Three new F-35s land in Norway

This delivery makes six of the fighter planes on Norwegian soil; ramping to full capacity by 2025

F-35s

Photo: Torbjørn Kjosvold / Forsvaret
Three new F-35 fighter jets arrived at Norway’s Ørland Air Force base on May 22.

Ministry of Defense

On May 22, three new F-35 aircraft landed at Ørland Air Base in Norway. Six aircraft are now on Norwegian soil.

“Our new F-35s are a major investment and the most important acquisition to strengthen the defense capabilities of our armed forces,” said Defense Minister Frank Bakke-Jensen.

“Delivered on time, the three new aircraft represent a new milestone in our acquisition program. We are now another step closer to reaching Full Operation Capability with the F-35 in 2025. Until then, we have a lot of infrastructure to build on the two air bases Ørland and Evenes. New equipment and systems need to be fitted, and dedicated personnel are being educated and trained on the new combat aircraft system to be able to ensure Norway’s safety and sovereignty in the future. The F-35 will significantly strengthen our armed forces’ joint defense capability,” said Bakke-Jensen.

According to the plan, Norway will receive six new F-35s every year until 2024. Today’s arrival follows the delivery of the three first aircraft in November 2017. Since then, the Norwegian Air Force has been carrying out operational testing and evaluation of the F-35 in Norwegian conditions, aiming for Initial Operational Capability (IOC) in 2019.

“With the F-35, we are introducing a completely new concept, requiring our entire armed forces to adapt and innovate. I am confident of the efforts our dedicated personnel are putting in to reach IOC in 2019,” said the Defense Minister.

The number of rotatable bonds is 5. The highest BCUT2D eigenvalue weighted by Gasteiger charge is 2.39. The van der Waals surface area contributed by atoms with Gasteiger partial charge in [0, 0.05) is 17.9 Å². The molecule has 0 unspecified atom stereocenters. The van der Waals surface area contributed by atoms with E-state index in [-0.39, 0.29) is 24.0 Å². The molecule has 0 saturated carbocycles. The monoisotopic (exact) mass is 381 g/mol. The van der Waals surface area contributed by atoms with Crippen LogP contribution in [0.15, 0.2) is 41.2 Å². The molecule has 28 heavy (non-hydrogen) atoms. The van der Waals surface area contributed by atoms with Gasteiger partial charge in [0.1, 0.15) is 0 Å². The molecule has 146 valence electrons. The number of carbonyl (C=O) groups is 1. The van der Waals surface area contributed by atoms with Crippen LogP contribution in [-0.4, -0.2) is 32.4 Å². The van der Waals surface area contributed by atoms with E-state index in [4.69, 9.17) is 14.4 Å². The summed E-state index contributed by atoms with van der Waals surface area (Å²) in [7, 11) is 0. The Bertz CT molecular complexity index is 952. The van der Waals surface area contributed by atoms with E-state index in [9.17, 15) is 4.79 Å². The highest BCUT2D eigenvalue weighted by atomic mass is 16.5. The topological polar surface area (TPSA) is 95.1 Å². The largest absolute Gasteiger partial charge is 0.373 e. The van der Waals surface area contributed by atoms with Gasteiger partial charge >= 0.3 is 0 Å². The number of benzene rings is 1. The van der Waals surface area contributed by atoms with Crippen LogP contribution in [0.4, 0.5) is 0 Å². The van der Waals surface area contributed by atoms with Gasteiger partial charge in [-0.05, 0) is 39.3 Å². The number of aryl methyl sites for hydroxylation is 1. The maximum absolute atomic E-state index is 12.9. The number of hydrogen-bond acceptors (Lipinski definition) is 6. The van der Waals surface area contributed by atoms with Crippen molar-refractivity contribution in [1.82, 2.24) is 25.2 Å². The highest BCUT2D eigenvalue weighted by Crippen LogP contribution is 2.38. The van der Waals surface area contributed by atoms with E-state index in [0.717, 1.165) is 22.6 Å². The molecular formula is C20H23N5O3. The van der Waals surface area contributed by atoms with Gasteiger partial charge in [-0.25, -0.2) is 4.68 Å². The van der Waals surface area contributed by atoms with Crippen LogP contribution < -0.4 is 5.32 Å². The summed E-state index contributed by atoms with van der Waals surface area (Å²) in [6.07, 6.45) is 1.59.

A major capability
Based on parliament’s ambitions, Norway plans to acquire up to 52 F-35 combat aircraft for national defense purposes. The number is verified by analyses carried out by the Norwegian Defense Research Establishment and the Ministry of Defense, and confirmed by the latest threat assessments and the armed forces’ long-term plan.

“We will conclude our acquisition and reach Full Operational Capability by 2025. The F-35 can identify, locate, and strike heavily defended targets, and it offers high survivability faced with modern threats. The aircraft is difficult to detect on radar and can operate in high-threat areas where today’s F-16 cannot. The F-35 has sensors with great reach and high resolution, which offers good situational awareness for both our own and allied forces. An advanced weapons system, the F-35 offers a major capability that will strengthen our ability to react quickly to threats over great distances,” said Maj. Gen. Morten Klever, director of the F-35 acquisition program at the Ministry of Defense.

Training and education on track
In addition to the six aircraft now at Ørland Air Base, the Norwegian Air Force has seven F-35s stationed at Luke Air Force Base in Arizona. These are being used for training and education.

This article oiginally appeared in the June 1, 2018, issue of The Norwegian American. To subscribe, visit SUBSCRIBE or call us at (206) 784-4617.

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